ditional temperature levels of
175 to 180 degrees Fahrenheit
in the thigh and 165 to 170 in
the breast. Check the tempera-
ture in the innermost part of the
thigh and wing and in the thick-
est part of the breast. Make sure
the thermometer is not touching
bone, fat or gristle. For safety
sake, it is best not to stuff the
turkey, but to bake the stuff-


ing separately in a casserole.
If you simply must cook the
stuffing inside the bird, check
the stuffing temperature sepa-
rately. Even if the turkey itself
has reached the desired temper-
ature, cooking must continue
until the center of the stuffing
has reached 165 degrees.
Keep it clean: Wash your
hands, including under your fin-
gernails, thoroughly and often
with soap and water. Remember
that bacteria can enter the pic-
ture from numerous sources-
handling the telephone, petting
the dog, taking a bathroom
break, wiping the baby's runny
nose or brushing her hair out
of her face, even handling dirty
dishes. Wash up again after
any of these or other interrup-
tions, and dry hands thorough-
ly with a clean towel or paper
towel. Change kitchen towels,
sponges and dish cloths often.
Bacteria can linger on linen
used repeatedly between laun-
derings. Always launder these
items in hot water, because the
cold water wash may not kill
all the bacteria. Use paper tow-
els to wipe counters and floor
spills. Wash countertops, cutting
boards and utensils in hot soapy
water between each step in food
preparation. Be sure dishes are
fully clean and dry before put-
ting them away. Even tiny bits
of food soil along with moisture
trapped between the dishes sets
up a perfect environment for
bacteria to grow.
Separate raw and cooked
foods: Experts agree that acci-
dental food-to-food or surface-
to-food cross contamination is


one of the biggest culprits in the
spread of foodborne illness. For
example, say some juice from
your thawed turkey seeps onto
the countertop or onto your cut-
ting board. You wipe up the spill
with a paper towel, then cut let-
tuce and other vegetables on the
same contaminated countertop
and cutting board. Although the
surface may look clean, bacteria
from the poultry may still be
present-and may have trans-
ferred to the salad makings.
Your friends and family eat the
salad and now run the risk of
becoming ill.
Even more common is the
following scenario. You pre-
pare the turkey for roasting by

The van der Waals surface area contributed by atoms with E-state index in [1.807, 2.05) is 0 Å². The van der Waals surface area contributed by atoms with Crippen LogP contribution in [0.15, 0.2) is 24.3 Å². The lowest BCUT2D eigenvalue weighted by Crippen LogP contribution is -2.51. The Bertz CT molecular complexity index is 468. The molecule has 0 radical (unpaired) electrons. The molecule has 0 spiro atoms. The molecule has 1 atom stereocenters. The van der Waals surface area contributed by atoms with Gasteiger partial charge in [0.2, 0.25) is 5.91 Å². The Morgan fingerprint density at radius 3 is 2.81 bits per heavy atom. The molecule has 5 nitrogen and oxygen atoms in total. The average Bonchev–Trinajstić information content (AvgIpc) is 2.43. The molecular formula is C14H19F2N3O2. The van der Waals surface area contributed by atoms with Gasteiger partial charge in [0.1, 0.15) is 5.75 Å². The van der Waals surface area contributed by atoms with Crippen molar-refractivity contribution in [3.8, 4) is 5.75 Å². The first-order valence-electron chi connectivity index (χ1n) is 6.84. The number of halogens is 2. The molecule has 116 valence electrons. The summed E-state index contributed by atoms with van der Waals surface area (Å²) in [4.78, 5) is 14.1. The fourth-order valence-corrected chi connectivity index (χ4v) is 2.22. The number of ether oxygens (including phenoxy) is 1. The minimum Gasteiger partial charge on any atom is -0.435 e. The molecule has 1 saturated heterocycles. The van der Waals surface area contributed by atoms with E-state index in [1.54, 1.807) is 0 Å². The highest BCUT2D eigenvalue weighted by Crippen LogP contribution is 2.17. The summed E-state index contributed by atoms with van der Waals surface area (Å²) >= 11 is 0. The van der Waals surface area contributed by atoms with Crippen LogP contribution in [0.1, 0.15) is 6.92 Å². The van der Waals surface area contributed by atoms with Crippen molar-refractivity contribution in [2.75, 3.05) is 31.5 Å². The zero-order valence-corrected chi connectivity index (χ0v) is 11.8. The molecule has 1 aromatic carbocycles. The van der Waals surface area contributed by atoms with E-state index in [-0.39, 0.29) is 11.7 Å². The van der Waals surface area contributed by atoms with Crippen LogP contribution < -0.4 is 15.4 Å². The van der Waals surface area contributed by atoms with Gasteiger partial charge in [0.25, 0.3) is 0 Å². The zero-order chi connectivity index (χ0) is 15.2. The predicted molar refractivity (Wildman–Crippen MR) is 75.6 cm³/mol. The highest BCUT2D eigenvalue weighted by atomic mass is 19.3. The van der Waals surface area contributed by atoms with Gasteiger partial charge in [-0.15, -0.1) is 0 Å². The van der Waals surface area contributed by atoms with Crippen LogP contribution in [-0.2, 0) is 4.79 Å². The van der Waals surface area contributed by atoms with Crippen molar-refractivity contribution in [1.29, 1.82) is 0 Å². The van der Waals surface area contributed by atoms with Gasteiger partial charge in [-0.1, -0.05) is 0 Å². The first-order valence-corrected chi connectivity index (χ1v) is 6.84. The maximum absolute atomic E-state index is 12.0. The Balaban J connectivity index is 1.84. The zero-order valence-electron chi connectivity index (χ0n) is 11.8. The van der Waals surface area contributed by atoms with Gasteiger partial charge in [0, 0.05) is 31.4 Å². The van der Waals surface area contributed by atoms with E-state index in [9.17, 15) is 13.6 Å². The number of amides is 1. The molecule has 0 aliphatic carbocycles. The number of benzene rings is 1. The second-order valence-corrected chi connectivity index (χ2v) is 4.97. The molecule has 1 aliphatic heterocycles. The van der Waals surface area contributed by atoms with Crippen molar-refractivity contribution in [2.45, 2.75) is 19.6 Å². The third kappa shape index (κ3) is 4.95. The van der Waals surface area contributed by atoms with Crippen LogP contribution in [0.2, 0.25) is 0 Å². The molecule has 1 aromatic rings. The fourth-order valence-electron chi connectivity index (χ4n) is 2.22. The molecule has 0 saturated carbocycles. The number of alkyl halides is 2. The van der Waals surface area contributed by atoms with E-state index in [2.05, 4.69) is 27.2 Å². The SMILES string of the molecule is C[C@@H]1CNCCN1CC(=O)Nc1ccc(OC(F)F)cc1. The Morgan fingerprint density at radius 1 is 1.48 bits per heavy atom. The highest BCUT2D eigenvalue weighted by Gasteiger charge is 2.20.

removing the giblets and neck
from inside the bird. You rub
the inside cavity with salt, using
your fingers and generously
apply butter to the outside of
the bird with, you guessed it,
your bare hands! (We'll assume
your hands and nails have been
thoroughly scrubbed before-
hand.) You lift the turkey into
the roasting pan, wiping your
hands on the kitchen towel sev-
eral times throughout the pro-
cess. You use that same towel
to open the oven door and slide
the turkey in. The pan of pota-
toes on top of the stove starts to
boil over, so you use the towel
as a potholder to lift the lid. As
you turn down the heat with
one hand, you pick up a spoon
with the other hand, and give
the pot a good stir. As you stir,
you notice the yeast rolls set
to rise on the back of the stove
look a little dry, so you dampen
the notorious towel with a little


During I
water from the faucet, and care-
fully lay it over the rolls. We
could carry this on and on, but
by now I'm sure you have the
picture. You've contaminated
half the kitchen by transferring
any microscopic beings residing
on or in the turkey, first to your
hands, then to the towel and
finally to the numerous other
items you touched. We won't
even mention the fire hazard
you've created with the flam-
mable towel so close to the heat
of the stove.
Be aware of cross-contami-
nation possibilities every step
of the way, beginning in your
grocery basket, continuing to
your meat or poultry thawing in
the refrigerator and all the way
through the meal preparation
process. Wash hands and uten-
sils often with soap and water.
Use paper towels and dispose of
them immediately after handling
raw meat or poultry, and change
cloth kitchen towels often.
Refrigerate, thaw, serve and
store foods properly. Keep hot
foods hot and cold foods cold:
No doubt you've heard this at
least a hundred times, but good
advice bears repeating. Follow
these guidelines to assure food
safety when preparing the holi-
day feast.
Thaw the turkey completely
before cooking. Thawing in the
refrigerator is best, but requires
some planning-allow a mini-
mum of five hours per pound
thawing time. If planning failed,
do a quick thaw by placing the
turkey, in its original wrapper,
in cold water. Allow 30 min-
utes per pound for thawing to


Holiday
take place and change the water
every 25 to 30 minutes.
Egg-based desserts such as
pumpkin, pecan or sweet potato
pie can be made a day ahead,
but must be stored in the refrig-
erator.
Cornbread dressing can be
partially prepared a day ahead,
as long as you refrigerate the
ingredients separately-bread-
crumbs and crumbled cornbread
in one container, saut6ed onions
and celery in another and crisp
crumbled bacon in yet another.
Combine all ingredients with
eggs, seasonings and broth the
next day. Bake and serve imme-
diately.
Even deviled eggs can be
made ahead following these
safety precautions. Boil, peel
and slice the eggs lengthwise.
Refrigerate the egg whites in
one container and the yolks in
a separate container. Three to


Season
four hours before mealtime,
mash the yolks with a fork and
combine with mayonnaise and
seasonings. Fill the egg whites